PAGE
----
Sun Yatsen
proclaimed China a republic and briefly assumed position as president, Three Principles of the People: Nationalism, Democracy, and the People's Livelihood (elimination of privileges for foreigners, democratic republican government based on universal suffrage, national reunification and economic development)
The Republic
China unstable after fall of Qing dynasty. Warlords took over and established themselves as provincial or regional rulers. There were still unequal treaties with other countries who had control over China's economy
May Fourth Movement
Chinese people, especially youths and intellectuals protested against imperialism. They were against foreign interference, especially the Japanese.
Chinese Communist party
organized in Shanghai in 1921. Modeled after Marxist thoughts, and led by Mao Zedong, this was supposed to be a social revolution to cure China's problems. Came after the United states and other western powers did not intervene for China when Japan invaded. Among other things, they promoted women's rights.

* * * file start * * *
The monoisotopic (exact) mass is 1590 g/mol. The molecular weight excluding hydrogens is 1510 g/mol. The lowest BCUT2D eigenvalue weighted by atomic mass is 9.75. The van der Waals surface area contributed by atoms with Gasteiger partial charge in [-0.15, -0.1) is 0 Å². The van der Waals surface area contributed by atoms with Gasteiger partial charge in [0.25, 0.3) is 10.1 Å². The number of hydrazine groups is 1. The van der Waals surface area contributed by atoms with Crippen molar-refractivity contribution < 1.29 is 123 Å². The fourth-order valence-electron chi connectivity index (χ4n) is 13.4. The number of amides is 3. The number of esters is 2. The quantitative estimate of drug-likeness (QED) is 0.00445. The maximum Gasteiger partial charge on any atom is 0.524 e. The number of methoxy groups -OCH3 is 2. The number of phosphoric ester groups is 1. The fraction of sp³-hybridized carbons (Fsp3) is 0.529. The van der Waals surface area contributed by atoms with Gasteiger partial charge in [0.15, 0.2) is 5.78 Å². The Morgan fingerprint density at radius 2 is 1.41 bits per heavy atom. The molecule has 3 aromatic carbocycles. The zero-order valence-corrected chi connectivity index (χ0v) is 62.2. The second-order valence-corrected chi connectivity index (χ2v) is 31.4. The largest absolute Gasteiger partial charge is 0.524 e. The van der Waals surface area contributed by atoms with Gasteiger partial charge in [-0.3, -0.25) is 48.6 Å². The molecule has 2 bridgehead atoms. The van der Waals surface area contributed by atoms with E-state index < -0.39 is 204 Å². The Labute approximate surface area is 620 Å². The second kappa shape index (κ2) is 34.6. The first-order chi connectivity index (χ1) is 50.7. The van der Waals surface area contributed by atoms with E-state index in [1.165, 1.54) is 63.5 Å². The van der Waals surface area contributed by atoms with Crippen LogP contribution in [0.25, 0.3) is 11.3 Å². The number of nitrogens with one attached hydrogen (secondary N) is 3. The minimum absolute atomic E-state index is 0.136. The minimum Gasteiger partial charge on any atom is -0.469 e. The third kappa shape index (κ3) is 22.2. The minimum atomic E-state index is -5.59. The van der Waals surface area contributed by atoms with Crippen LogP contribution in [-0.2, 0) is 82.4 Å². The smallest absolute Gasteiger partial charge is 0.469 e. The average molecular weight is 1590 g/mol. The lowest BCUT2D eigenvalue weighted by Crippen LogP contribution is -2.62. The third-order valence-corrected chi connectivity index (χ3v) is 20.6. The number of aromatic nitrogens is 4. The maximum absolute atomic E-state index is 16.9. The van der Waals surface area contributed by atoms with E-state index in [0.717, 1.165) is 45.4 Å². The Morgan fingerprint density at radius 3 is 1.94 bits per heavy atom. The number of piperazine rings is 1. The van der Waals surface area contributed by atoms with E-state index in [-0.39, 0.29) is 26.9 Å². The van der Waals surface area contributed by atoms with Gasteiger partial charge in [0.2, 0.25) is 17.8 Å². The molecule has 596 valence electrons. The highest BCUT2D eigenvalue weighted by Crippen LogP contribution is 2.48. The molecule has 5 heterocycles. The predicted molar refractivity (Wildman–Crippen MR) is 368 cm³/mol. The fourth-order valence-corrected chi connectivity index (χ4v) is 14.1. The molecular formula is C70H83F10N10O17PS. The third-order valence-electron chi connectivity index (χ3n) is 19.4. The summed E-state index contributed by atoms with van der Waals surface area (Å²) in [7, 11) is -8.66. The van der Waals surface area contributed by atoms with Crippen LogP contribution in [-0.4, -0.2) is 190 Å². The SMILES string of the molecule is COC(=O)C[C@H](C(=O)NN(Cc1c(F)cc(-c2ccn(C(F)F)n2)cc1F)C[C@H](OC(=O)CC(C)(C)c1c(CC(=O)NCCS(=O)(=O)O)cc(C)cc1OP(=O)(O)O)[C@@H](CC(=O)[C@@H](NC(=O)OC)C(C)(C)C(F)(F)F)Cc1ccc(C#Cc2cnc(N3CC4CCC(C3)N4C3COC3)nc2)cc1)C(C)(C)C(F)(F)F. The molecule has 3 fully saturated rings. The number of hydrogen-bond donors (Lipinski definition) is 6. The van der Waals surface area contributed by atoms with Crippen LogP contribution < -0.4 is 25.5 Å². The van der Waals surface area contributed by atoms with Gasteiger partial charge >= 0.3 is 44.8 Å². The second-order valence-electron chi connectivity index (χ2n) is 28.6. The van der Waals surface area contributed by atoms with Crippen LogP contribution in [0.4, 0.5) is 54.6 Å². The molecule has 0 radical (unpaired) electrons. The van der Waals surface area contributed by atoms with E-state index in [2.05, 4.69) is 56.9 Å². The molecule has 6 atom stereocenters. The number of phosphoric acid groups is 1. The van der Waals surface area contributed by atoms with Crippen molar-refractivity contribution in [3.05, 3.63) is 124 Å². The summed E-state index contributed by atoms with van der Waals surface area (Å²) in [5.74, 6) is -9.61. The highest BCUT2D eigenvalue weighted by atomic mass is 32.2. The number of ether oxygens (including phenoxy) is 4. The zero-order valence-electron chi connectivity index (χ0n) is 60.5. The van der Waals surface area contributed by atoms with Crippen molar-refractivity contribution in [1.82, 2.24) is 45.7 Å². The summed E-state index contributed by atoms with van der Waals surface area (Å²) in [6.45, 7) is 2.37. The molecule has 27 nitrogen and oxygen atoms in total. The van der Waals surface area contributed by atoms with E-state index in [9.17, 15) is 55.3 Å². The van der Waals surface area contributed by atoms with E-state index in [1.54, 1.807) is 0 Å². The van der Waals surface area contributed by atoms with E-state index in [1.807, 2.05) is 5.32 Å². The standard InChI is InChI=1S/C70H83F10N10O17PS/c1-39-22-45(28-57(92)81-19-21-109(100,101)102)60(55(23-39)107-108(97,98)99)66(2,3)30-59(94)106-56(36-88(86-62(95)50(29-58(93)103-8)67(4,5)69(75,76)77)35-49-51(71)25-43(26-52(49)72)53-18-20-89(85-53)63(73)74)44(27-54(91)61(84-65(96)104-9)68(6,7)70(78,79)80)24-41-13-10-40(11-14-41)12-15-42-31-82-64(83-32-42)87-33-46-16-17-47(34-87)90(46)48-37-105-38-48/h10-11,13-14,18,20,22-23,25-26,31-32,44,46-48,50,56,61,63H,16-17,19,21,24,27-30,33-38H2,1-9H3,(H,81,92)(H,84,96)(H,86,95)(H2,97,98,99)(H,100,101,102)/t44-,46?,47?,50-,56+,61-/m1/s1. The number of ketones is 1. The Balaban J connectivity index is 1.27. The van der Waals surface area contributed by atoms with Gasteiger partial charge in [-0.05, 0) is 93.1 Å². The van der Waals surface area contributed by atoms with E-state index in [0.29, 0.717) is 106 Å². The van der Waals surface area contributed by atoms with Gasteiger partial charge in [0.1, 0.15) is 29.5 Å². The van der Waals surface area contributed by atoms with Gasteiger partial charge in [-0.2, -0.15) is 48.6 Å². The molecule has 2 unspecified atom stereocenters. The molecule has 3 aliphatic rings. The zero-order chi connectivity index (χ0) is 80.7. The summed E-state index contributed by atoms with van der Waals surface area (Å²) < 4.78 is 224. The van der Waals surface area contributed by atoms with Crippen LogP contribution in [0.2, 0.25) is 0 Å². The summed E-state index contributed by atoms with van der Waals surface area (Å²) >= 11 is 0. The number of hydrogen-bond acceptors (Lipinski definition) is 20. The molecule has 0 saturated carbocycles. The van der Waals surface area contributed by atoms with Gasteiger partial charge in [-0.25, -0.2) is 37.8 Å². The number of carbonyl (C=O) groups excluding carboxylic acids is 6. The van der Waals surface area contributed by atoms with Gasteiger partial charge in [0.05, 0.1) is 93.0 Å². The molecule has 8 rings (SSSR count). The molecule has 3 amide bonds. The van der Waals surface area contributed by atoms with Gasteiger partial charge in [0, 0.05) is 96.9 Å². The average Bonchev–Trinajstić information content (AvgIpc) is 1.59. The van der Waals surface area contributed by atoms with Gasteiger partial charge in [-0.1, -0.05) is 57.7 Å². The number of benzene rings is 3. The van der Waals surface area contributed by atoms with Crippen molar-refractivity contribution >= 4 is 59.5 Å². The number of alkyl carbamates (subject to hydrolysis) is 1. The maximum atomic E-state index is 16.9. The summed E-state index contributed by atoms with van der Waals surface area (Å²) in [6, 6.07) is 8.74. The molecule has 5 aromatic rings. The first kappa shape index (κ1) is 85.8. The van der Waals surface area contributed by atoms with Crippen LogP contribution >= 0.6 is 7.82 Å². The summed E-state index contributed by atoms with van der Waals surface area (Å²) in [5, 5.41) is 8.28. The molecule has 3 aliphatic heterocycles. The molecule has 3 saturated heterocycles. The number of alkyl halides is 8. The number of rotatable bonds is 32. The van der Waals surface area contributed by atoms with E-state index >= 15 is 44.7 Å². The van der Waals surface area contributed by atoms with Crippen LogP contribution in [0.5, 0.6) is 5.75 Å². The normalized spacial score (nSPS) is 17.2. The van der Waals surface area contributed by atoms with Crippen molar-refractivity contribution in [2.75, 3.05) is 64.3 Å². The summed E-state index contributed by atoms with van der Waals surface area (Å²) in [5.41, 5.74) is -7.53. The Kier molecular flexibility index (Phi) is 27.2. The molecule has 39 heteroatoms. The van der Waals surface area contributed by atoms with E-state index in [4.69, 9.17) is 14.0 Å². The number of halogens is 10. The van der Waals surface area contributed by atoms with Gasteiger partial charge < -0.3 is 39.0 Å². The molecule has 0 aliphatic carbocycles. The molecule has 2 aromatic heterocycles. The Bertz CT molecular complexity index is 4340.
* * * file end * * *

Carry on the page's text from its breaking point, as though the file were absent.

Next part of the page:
Mao Zedong
A former teacher and librarian who was an early member of the CCP. He advocated the belief that a Marxist inspired social revolution would cure China's problems, and held the belief that divorce should be allowed, people should be allowed to chose who they marry, and that foot binding is cruel.
Three Principles of The People
Put forth by Sun Yatsen, he wanted the elimination of special privelages for foreigners, national reunification, economic development, and a democratic republican government based upon equal suffrage for all. This was to be accomplished through united all of China under the Nationalist people's party.
Nationalist People's party